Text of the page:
free as in smokescreen

The web is full of headlines today like this one from MacRumors: “MPEG LA Declares H.264 Standard Permanently Royalty-Free”. It would be great if they were accurate, but unfortunately they very much are not.

What MPEG-LA announced is that their current moratorium on charging fees for the transmission of H.264 content, previously extended through 2015 for uses that don’t charge users, is now permanent. You still have to pay for a license for H.264 if you want to make things that create it, consume it, or your business model for distributing it is direct rather than indirect.

What they’ve made permanently free is distribution of content that people have already licensed to encode, and will need a license to decode. This is similar to Nikon announcing that they will not charge you if you put your pictures up on Flickr, or HP promising that they will never charge you additionally if you photocopy something that you printed on a LaserJet. (Nikon and HP are used in the preceding examples without their consent, and to my knowledge have never tried anything as ridiculous as trying to set license terms on what people create with their products.)

H.264 has not become materially more free in the past days. The promise made by the MPEG-LA was already in force until 2015, has no effect on those consuming or producing H.264 content, and is predicated on the notion that they should be controlling mere copying of bits at all! Unfortunately, H.264 is no more suitable as a foundational technology for the open web than it was last year. Perhaps it will become such in the future — Mozilla would very much welcome a real royalty-free promise for H.264 — but only the MPEG-LA can make that happen.

11 comments to “free as in smokescreen”

  1. entered 27 August 2010 @ 4:16 pm

    And even better, they can revoke the license at any time!

  2. Josh
    entered 27 August 2010 @ 4:38 pm

    Sigh. There’s always a catch. And what’s wrong with WebM, anyway?

  3. entered 28 August 2010 @ 12:54 pm

    Have to say most of the sites I read got the news right.

    @ Josh: It is still not clear if all parts of WebM are really license free.

  4. Mike
    entered 28 August 2010 @ 2:44 pm

    @Josh nothing wrong with WebM, even MPEGLA wants to make money from it OOH! /diceclay

    BTW nice title there.

  5. entered 29 August 2010 @ 1:32 am

    [...] je ale někde trochu jinde. Jak komentoval Mike Shaver z Mozilla Corporation, nezměnilo se vlastně nic. Jak například uvedl pro The Register, aktuálně se již řeší [...]

  6. entered 31 August 2010 @ 12:48 am

    [...] d'utiliser H.264, ce n'est pas du tout l'avis de Mike Shaver ingénieur haut gradé chez Mozilla et qui rappelle que les logiciels permettant de produire ou de consommer ces vidéos devront eux toujours [...]

  7. entered 2 September 2010 @ 11:09 am

    What if I publish with a different codec but H.264 gets used along the way such as for the original recording? (I am SO buying a Scarlet when (if) it’s released!)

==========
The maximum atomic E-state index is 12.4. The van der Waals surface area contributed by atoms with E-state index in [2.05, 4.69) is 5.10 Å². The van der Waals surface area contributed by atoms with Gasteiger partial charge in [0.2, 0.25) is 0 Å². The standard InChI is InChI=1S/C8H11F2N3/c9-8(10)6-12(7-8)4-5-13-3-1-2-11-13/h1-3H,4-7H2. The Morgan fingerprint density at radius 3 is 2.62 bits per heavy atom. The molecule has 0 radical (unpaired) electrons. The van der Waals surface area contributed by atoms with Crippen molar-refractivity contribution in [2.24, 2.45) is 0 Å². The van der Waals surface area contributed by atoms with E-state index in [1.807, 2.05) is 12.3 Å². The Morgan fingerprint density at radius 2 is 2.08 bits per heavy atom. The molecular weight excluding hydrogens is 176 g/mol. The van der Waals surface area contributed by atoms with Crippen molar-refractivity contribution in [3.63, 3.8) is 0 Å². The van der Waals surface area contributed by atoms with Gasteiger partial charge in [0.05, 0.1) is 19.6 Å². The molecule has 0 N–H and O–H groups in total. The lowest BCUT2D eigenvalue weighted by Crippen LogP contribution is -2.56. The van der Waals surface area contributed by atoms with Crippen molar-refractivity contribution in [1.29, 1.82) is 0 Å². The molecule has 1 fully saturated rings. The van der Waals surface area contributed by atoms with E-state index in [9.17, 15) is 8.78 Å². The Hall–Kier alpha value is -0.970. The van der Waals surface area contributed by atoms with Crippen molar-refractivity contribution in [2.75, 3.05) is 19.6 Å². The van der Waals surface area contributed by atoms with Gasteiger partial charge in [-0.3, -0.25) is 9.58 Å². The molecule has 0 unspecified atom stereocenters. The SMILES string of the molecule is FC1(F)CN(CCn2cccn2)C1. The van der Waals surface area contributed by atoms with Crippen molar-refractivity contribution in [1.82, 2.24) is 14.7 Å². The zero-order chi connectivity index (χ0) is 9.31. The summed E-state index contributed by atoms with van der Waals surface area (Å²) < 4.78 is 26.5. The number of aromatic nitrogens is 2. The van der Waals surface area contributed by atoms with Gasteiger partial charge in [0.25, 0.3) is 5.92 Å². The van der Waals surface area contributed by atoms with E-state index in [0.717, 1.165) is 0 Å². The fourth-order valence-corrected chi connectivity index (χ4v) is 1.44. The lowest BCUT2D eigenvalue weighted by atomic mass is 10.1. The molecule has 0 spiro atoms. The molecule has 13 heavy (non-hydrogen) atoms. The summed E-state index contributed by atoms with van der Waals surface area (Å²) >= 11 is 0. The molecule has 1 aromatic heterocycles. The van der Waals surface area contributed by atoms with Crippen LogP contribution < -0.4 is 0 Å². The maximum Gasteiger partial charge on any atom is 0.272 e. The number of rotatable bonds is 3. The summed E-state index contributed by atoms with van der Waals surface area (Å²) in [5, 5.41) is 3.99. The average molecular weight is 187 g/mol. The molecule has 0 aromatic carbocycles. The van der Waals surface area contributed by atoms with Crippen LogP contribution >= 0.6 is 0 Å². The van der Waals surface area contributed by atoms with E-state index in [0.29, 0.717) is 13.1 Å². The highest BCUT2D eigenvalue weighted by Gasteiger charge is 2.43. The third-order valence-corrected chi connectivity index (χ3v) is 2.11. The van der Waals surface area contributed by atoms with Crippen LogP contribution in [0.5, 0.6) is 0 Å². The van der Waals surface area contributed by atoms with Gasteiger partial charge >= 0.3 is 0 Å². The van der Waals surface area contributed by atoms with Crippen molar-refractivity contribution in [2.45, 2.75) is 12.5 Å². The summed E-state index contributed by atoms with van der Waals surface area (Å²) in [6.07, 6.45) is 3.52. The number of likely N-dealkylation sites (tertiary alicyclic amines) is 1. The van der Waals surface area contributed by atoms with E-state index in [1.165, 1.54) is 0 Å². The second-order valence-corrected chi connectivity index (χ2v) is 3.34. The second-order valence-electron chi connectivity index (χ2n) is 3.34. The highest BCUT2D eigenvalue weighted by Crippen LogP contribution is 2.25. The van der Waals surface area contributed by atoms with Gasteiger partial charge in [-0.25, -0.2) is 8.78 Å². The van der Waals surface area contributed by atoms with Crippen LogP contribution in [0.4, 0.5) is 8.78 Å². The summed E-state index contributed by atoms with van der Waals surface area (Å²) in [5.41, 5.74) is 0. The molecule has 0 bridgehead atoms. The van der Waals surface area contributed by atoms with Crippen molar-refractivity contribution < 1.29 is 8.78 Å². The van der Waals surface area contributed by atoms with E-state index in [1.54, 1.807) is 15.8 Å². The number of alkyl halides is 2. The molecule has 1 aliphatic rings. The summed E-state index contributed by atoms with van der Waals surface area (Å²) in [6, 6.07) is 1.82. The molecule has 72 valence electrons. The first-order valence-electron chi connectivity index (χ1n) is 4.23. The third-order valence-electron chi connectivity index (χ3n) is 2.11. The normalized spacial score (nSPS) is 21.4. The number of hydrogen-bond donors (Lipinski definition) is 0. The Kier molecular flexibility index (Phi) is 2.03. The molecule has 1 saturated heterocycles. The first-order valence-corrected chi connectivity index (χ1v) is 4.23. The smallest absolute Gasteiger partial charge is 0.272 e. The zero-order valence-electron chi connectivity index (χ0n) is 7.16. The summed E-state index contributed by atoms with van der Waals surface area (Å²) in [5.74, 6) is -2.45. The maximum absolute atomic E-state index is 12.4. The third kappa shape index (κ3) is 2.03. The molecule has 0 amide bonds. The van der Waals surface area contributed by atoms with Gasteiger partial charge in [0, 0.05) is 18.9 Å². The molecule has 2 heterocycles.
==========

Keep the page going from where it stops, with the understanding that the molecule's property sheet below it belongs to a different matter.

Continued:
8. entered 3 September 2010 @ 7:57 pm

    Great post, thanks.

    Recently it’s really hit me how much MPEG-LA screws artists. MPEG-LA doesn’t just collect royalties for implementations of their technology (normal patent licensing), they also collect royalties from artists for the art the artists create… simply because their content touched H.264 at some point. There’s a profound difference, but it’s hard to explain (probably because software is so intangible). So I went searching for a way to explain it, and came up with this:

    BASH-EM owns patents for a new, improved hammer. Various hammer manufacturers license these patents, and BASH-EM collects a royalty from the manufacturers for each hammer sold. BASH-EM also collects a royalty from professional carpenters for each house sold whenever the house was built (in part) using patented BASH-EM hammers, unless the house is given away for free (possibly with an ad painted on the outside), in which case no royalty is collected from the carpenters.

    I blogged about it here: http://blog.novacut.com/2010/09/what-artists-need-to-know-about-h264.html

  9. entered 7 September 2010 @ 3:31 pm

    [...] for free to give their video away. Of course, if you want to get something encoded to H.264, you still need to have a license to encode it in the first place. And, if you are selling videos (not giving them away for free), [...]

  10. entered 13 September 2010 @ 6:47 am

    There is a similar scam with some software compiler makers (I’d like to name them but JIC I won’t) and a good reason to avoid these parasites. It was a good thing our use of their compiler was all in house, so those fees were far more ‘reasonable’ and manageable.

    Why not use another encoder. Besides if someone else made your work touch that parasites patent, they shall be the one to suffer not you.

  11. entered 11 January 2011 @ 5:52 pm

    Why does Google drop H.264 but keep Adobe Flash?…

    “That does not mean that H.264 is royalty-free for all users. In particular, encoders (like the one that processes video uploaded to YouTube) and decoders (like the one included in the Google Chrome browser) are still subject to licensing fees.” see:…

    [WORDPRESS HASHCASH] The comment’s server IP (67.202.21.45) doesn’t match the comment’s URL host IP (174.129.33.146) and so is spam.